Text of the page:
One of the first things is staying in touch with my network. I’ve developed relationships with producers and other nutritionists in the industry and rely on communication with them throughout the year. We also have some great industry seminars and conferences that help me stay up-to-date. I also stay in touch with a former classmate of mine who now works at the University as a swine nutrition professor, Lee-Anne Huber. Academic resources like that help me see what’s coming down the research pipeline.
We also have a number of suppliers who bring research to the table. Often it is research that is supportive of the product that they are trying to sell, but it’s still an important part of information transfer in the industry.
Does your university experience help you decipher what’s high quality research versus marketing?
Hugely. I took a course called Poultry Nutrition with Prof. Jim Atkinson when I was in fourth year and, while I couldn’t tell you many of the fine-detailed nutritional needs of a chicken, he hammered home lessons about critical thinking and how to evaluate information. I think doing a master’s degree is also as much about developing those critical thinking skills as it is about the specific topic you are researching. There is so much information and data we have to weed through and being able to figure out what’s “foo foo dust” and what’s useful is a pretty important skill.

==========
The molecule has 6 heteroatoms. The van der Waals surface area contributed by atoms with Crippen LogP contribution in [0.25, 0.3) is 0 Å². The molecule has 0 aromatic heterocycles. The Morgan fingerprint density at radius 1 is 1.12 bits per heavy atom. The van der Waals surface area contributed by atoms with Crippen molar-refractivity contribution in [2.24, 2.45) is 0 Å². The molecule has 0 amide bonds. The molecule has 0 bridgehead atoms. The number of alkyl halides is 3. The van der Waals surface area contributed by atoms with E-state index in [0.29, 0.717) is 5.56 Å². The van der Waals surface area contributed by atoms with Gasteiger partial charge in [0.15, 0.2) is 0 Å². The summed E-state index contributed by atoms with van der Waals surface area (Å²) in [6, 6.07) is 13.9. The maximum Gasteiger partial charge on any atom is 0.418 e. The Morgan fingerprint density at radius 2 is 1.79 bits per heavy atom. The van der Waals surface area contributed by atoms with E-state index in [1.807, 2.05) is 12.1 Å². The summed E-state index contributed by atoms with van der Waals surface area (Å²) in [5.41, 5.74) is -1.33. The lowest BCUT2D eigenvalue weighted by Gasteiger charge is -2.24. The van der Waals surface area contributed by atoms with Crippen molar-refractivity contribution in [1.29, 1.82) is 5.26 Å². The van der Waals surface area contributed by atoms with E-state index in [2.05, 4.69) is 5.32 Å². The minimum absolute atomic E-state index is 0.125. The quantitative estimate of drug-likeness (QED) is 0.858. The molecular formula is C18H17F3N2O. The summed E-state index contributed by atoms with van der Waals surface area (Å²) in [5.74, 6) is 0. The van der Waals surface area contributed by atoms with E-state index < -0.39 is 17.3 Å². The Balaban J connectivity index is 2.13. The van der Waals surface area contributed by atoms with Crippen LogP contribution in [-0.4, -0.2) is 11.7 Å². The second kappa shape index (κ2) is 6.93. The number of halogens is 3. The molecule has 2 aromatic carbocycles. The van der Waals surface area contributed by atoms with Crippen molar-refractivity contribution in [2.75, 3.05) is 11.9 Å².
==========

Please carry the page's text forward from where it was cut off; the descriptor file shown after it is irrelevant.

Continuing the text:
Why were you drawn to study agriculture in university?
I grew up outside of Listowel where my family has a hog operation and I chose U of G because I wanted a connection with agriculture in my degree. I didn’t really have much of a plan beyond that. My family has a long “agrarian history” and I felt a strong connection to that history and the industry.
I thought I wanted to be a high school teacher after university and that plan stayed in place until, with a month left in school, I bumped into Prof. Kees de Lange. I was ready to accept an offer to teacher’s college but, having taken his swine nutrition course in fourth year, I asked him about the possibility of doing my master’s after I finished my B.Ed. His response was, “Why don’t you do the master’s first?” And here we are.
As I was getting near the end of university, I had that same draw to maintain a connection with agriculture and with the pig industry.
Tell us about your time on campus; what were some of the highlights?